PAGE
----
Coming SoonGambling Watch Scotland
The Machine Zone Community Interest Company is working with many others to deliver a website which raises awareness about gambling harms and challenges stigma. People who suffer mental distress bear the added weight of stigma which can cause further suffering such as isolation and shame. Stigma also often prevents people from sharing problems and seeking support.
This is a temporary ‘ rough and ready’ landing page as we design the site. Below you can read details of what you’ll find when the website goes live in March 2021. Most importantly, if you or somebody close to you is needing support, please go here to see some sources of immediate help. Just seeing what’s available is a great first step to dealing with any issues you are facing, whether you’ve run into gambling problems yourself or are affected by somebody else’s gambling.
We’ve received a financial award from Greater Glasgow and Clyde Healthy Minds Anti-Stigma section. We were, and remain, committed to delivering this project in community settings involving citizen conversation. Because of the current pandemic we are delivering the project online with this website and Zoom events. At the centre of the project is a film, currently in production, telling one person’s story of gambling damage. We also have the voices of many others in Glasgow, Scotland and beyond who tell their stories.
HIDDEN GAMBLING DAMAGES
The extent and types of gambling harms are generally not realised. The scale of the damage is huge and we try to provide knowledge and understanding of the issue. Raising such awareness is one of the best ways to reduce stigma. We aim too to provide guidance for frontline health and social care workers. We discuss the kinds of support already available while pointing to a need for greater provision and integrated policy at government level.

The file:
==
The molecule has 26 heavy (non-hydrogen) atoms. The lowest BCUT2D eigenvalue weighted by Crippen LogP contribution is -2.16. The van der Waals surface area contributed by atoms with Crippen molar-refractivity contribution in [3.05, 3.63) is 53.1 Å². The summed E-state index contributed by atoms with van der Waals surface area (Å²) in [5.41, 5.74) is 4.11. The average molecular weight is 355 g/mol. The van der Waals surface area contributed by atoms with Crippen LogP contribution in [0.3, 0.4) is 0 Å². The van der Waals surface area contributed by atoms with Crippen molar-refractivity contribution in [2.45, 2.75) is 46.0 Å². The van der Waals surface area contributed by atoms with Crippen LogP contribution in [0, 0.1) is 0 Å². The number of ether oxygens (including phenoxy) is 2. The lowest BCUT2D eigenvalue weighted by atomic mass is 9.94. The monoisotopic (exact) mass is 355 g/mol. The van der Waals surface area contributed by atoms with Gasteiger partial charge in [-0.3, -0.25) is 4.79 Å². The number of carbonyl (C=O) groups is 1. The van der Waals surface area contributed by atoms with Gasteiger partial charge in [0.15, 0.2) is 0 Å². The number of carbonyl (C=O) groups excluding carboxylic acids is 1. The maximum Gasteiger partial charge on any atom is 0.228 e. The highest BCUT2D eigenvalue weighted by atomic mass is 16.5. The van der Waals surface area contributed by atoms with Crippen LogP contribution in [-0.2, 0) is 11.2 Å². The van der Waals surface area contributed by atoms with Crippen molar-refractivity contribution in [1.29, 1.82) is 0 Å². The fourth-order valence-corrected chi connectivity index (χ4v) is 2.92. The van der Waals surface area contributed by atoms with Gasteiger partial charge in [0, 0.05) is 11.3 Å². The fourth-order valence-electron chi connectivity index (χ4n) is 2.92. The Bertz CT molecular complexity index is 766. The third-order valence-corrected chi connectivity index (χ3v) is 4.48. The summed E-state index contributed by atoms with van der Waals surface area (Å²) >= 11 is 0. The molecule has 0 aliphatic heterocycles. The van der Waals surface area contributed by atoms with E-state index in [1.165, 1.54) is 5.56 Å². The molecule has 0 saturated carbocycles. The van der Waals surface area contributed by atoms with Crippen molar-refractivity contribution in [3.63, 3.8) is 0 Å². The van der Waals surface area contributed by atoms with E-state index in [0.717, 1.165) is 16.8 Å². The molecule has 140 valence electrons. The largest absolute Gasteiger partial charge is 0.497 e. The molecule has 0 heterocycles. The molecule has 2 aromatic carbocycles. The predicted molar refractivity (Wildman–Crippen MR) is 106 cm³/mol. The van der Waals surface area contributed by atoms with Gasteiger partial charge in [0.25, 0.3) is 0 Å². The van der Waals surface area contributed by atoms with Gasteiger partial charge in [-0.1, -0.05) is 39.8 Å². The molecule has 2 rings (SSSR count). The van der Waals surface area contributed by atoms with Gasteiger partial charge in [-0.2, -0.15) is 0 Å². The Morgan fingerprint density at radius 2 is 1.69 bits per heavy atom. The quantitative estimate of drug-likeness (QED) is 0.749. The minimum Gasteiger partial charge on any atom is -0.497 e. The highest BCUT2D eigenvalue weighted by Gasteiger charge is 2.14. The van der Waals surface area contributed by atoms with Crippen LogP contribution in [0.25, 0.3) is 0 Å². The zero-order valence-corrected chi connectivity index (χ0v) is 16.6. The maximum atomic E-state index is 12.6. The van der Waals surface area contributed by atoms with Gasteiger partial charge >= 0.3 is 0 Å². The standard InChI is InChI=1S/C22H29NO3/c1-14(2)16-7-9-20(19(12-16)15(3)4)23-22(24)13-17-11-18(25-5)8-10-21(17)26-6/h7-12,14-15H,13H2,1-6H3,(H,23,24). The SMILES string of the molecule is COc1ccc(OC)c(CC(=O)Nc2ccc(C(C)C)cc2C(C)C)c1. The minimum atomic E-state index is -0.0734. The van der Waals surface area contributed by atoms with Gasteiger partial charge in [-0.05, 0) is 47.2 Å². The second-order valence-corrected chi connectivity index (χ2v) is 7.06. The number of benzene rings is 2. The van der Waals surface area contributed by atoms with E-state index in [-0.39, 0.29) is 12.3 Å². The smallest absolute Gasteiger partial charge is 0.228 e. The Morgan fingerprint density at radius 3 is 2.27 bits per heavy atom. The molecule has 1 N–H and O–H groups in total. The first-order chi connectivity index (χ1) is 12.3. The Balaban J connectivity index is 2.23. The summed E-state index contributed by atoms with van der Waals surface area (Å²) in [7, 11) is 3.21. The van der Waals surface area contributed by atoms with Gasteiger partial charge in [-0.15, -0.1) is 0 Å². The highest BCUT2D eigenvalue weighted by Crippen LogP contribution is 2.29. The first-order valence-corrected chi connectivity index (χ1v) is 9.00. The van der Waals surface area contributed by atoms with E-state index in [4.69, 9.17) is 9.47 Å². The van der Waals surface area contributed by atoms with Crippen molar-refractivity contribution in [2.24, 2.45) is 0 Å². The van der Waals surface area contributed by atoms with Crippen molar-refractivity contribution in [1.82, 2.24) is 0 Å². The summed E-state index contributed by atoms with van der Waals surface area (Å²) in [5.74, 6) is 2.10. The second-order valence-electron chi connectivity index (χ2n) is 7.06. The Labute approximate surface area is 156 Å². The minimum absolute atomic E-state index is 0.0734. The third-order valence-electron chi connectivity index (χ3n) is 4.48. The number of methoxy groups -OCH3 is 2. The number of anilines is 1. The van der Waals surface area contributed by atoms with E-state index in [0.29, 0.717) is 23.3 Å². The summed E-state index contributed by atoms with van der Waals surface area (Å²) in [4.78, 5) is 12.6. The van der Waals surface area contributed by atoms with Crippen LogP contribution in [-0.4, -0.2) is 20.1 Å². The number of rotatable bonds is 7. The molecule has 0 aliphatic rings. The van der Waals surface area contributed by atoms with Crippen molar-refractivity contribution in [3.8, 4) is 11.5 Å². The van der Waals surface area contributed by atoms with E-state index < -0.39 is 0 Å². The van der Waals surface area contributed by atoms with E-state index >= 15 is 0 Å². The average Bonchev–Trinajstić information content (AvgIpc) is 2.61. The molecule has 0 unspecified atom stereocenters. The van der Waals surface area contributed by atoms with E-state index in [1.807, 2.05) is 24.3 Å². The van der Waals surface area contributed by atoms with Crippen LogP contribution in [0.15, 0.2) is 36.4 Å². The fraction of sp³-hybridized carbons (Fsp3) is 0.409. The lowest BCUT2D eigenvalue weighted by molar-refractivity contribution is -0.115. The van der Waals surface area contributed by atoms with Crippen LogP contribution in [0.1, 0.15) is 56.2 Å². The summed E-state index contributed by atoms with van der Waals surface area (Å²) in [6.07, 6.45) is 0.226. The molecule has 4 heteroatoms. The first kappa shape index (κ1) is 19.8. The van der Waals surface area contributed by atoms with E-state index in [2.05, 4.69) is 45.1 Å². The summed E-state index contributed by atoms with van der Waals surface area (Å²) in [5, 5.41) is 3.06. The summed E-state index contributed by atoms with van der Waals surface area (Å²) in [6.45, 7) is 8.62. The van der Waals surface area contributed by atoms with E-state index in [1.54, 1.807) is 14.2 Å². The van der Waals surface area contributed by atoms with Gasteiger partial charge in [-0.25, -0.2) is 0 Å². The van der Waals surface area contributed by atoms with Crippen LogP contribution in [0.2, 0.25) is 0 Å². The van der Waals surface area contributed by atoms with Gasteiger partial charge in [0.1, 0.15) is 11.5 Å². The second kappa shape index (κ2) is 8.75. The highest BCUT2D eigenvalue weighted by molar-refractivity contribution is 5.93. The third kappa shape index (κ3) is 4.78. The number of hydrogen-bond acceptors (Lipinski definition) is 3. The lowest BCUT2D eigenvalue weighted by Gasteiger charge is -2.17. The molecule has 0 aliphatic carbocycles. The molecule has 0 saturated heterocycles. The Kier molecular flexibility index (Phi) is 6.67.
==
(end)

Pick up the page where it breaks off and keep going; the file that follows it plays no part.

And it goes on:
Each section begins with a summary of essential content. Different users can then dig deeper according to needs and interests. We fully appreciate that yet another website is yet another drain on time and have worked to design it so that it can be browsed with varying degrees of attention.
You’ll hear a lot from the real experts, the voices of those who have suffered and been deeply wounded by gambling.
We work from Scotland’s Central Belt, and we believe strongly in the importance of community action and citizen involvement. You’ll find on the site content specific to Scotland and its communities but much will be of interest to people from all over the world, From Lochaber, Bathgate and Sutherland, from Canada to Miami.
Below, you’ll find an overview of some of the topics we’ll cover. A particular focus is upon the many organisations set up by people who have experienced gambling harms. Grassroots activism related to gambling is very dynamic and we’ll look at some of the brilliant work being done – usually on a voluntary basis – and the effects it’s having.
In looking to prevent or minimise gambling harms we’ll look at topics such as industry regulation, treatment quality and availability, awareness-raising, education, the roots of gambling distress, inequalities, the very significant role of stigma, public health initiatives and more. We’ll also examine Scottish government policies and the possibilities of bringing about integrated prevention strategies, and clear pathways for health and social care.
Currently, the Westminster Department of Culture, Media and Sports is inviting evidence for a review of the 2005 Gambling Act. We’ll link to some responses. Scotland is covered by this or a new Act, and is also involved in a three years review of UK gambling by the Gambling Commission.
Some Topics in the Site
SUPPORT. Links and details of sources of support by telephone or online. Specific links to support in Glasgow and Scotland but including UK links. When the site is launched in March there will also be advice for self-management of mental distress caused by gambling and advice on coping with stigma.
VOICES. As well as the main film we present the words of Experts by Experience, the voices of those who tell their individual stories of gambling harms.